Graphene is celebrated as an extraordinary material. It consists of pure carbon, only a single atomic layer thick. Nevertheless, it is extremely stable, strong, and even conductive. For electronics, however, graphene still has crucial disadvantages. It cannot be used as a semiconductor, since it has no bandgap. By sticking hydrogen atoms to graphene such a bandgap can be formed. Now researchers from Göttingen and Pasadena (USA) have produced an “atomic scale movie” showing how hydrogen atoms chemically bind to graphene in one of the fastest reactions ever studied.
The international research team bombarded graphene with hydrogen atoms. “The hydrogen atom behaved quite differently than we expected,” says Alec Wodtke, head of the Department of Dynamics at Surfaces at the Max Planck Institute (MPI) for Biophysical Chemistry and professor at the Institute of Physical Chemistry at the University of Göttingen. “Instead of immediately flying away, the hydrogen atoms 'stick' briefly to the carbon atoms and then bounce off the surface. They form a transient chemical bond,” Wodtke reports. And something else surprised the scientists: The hydrogen atoms have a lot of energy before they hit the graphene, but not much left when they fly away. Hydrogen atoms lose most of their energy on collision, but where does it go?
Bound for only ten quadrillionths of a second
To explain these surprising experimental observations, the Göttingen MPI researcher Alexander Kandratsenka, in cooperation with colleagues at the California Institute of Technology, developed theoretical methods, which they simulated on the computer and then compared to their experiments. With these theoretical simulations, which agree well with the experimental observations, the researchers were able to reproduce the ultra-fast movements of atoms forming the transient chemical bond. “This bond lasts for only about ten femtoseconds – ten quadrillionths of a second. This makes it one of the fastest chemical reactions ever observed directly,” Kandratsenka explains. “During these ten femtoseconds, the hydrogen atom can transfer almost all its energy to the graphene – and there it triggers a sound wave that propagates from the point of arrival in a circle over the graphene surface, much like a stone that falls into water and triggers a wave," says Kandratsenka. The sound wave contributes to the fact that the hydrogen atom can bind more easily to the carbon atom than the scientists had expected and previous models had predicted.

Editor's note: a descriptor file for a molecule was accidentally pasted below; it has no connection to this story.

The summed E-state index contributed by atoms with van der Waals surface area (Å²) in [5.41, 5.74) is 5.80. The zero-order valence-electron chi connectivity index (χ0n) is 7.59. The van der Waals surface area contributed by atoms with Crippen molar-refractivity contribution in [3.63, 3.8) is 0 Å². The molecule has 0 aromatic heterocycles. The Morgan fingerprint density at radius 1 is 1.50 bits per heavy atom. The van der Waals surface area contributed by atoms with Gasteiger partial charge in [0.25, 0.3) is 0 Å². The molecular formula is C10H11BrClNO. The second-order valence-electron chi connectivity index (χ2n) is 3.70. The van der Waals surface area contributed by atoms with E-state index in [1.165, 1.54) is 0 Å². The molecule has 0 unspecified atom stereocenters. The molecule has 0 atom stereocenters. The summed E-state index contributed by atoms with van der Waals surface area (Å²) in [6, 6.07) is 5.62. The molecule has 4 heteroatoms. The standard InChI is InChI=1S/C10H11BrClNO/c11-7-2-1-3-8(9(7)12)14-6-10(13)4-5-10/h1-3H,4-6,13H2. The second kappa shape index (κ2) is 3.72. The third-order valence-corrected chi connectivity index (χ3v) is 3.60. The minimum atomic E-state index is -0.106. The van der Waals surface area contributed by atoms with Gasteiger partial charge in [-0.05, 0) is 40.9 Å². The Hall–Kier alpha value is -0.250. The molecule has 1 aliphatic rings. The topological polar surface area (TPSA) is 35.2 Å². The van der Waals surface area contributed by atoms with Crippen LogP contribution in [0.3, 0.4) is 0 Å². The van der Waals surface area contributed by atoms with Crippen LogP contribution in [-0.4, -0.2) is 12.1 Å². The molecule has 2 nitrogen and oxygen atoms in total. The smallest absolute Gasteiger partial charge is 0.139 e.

The results of the research team provide fundamentally new insights into chemical bonding. In addition, they are of great interest to industry. Sticking Hydrogen atoms to graphene can produce a bandgap, making it a useful semiconductor and much more versatile in electronics.
The effort involved in setting up and running these experiments was enormous, revealed Oliver Bünermann, project group leader at the University of Göttingen. “We had to carry them out in ultra-high vacuum to keep the graphene surface perfectly clean.” The scientists also had to use a large number of laser systems to prepare the hydrogen atoms before the experiment and to detect them after the collision. According to Bünermann, the excellent technical staff in the workshops at the MPI for Biophysical Chemistry and at the University of Göttingen were essential to the project’s success.